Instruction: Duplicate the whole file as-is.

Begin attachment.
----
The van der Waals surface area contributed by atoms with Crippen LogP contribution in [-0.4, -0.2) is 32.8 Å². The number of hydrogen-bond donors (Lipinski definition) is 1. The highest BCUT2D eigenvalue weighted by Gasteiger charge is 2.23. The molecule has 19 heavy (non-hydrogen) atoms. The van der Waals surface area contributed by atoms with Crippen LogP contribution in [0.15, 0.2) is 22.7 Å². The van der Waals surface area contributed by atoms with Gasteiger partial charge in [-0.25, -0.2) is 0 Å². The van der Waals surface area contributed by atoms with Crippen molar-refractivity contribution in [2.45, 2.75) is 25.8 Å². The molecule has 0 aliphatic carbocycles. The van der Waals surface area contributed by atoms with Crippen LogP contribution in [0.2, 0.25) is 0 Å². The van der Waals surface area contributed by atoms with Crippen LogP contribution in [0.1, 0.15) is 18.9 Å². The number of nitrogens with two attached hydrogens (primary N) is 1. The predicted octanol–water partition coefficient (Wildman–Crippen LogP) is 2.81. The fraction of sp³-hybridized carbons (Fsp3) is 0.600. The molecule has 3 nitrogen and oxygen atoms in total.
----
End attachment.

The van der Waals surface area contributed by atoms with Crippen LogP contribution in [-0.4, -0.2) is 32.8 Å². The number of hydrogen-bond donors (Lipinski definition) is 1. The highest BCUT2D eigenvalue weighted by Gasteiger charge is 2.23. The molecule has 19 heavy (non-hydrogen) atoms. The van der Waals surface area contributed by atoms with Crippen LogP contribution in [0.15, 0.2) is 22.7 Å². The van der Waals surface area contributed by atoms with Gasteiger partial charge in [-0.25, -0.2) is 0 Å². The van der Waals surface area contributed by atoms with Crippen molar-refractivity contribution in [2.45, 2.75) is 25.8 Å². The molecule has 0 aliphatic carbocycles. The van der Waals surface area contributed by atoms with Crippen LogP contribution in [0.2, 0.25) is 0 Å². The van der Waals surface area contributed by atoms with Crippen LogP contribution in [0.1, 0.15) is 18.9 Å². The number of nitrogens with two attached hydrogens (primary N) is 1. The predicted octanol–water partition coefficient (Wildman–Crippen LogP) is 2.81. The fraction of sp³-hybridized carbons (Fsp3) is 0.600. The molecule has 3 nitrogen and oxygen atoms in total.